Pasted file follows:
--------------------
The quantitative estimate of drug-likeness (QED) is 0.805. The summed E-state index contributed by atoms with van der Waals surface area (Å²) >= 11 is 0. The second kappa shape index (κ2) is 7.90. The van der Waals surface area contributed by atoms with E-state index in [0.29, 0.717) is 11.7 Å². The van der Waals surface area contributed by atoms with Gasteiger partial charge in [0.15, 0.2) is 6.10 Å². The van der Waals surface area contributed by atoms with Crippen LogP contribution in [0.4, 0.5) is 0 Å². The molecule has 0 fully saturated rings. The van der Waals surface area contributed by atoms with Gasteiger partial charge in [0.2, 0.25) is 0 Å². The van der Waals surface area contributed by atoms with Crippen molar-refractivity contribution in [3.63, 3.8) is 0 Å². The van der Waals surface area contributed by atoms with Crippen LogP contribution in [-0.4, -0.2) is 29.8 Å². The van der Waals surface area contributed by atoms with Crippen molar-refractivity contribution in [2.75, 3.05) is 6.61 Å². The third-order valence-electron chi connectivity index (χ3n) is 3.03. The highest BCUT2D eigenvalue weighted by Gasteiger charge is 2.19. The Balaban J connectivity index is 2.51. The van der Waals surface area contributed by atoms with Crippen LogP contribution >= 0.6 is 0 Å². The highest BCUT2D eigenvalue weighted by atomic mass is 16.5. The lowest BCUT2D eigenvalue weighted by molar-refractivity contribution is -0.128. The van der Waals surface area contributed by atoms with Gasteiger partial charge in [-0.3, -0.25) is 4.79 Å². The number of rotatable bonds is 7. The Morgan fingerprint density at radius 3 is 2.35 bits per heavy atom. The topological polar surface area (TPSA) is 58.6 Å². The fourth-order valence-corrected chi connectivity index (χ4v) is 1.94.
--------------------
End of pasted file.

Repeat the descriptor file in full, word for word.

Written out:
The quantitative estimate of drug-likeness (QED) is 0.805. The summed E-state index contributed by atoms with van der Waals surface area (Å²) >= 11 is 0. The second kappa shape index (κ2) is 7.90. The van der Waals surface area contributed by atoms with E-state index in [0.29, 0.717) is 11.7 Å². The van der Waals surface area contributed by atoms with Gasteiger partial charge in [0.15, 0.2) is 6.10 Å². The van der Waals surface area contributed by atoms with Crippen LogP contribution in [0.4, 0.5) is 0 Å². The molecule has 0 fully saturated rings. The van der Waals surface area contributed by atoms with Gasteiger partial charge in [0.2, 0.25) is 0 Å². The van der Waals surface area contributed by atoms with Crippen molar-refractivity contribution in [3.63, 3.8) is 0 Å². The van der Waals surface area contributed by atoms with Crippen LogP contribution in [-0.4, -0.2) is 29.8 Å². The van der Waals surface area contributed by atoms with Crippen molar-refractivity contribution in [2.75, 3.05) is 6.61 Å². The third-order valence-electron chi connectivity index (χ3n) is 3.03. The highest BCUT2D eigenvalue weighted by Gasteiger charge is 2.19. The Balaban J connectivity index is 2.51. The van der Waals surface area contributed by atoms with Crippen LogP contribution >= 0.6 is 0 Å². The highest BCUT2D eigenvalue weighted by atomic mass is 16.5. The lowest BCUT2D eigenvalue weighted by molar-refractivity contribution is -0.128. The van der Waals surface area contributed by atoms with Gasteiger partial charge in [-0.3, -0.25) is 4.79 Å². The number of rotatable bonds is 7. The Morgan fingerprint density at radius 3 is 2.35 bits per heavy atom. The topological polar surface area (TPSA) is 58.6 Å². The fourth-order valence-corrected chi connectivity index (χ4v) is 1.94.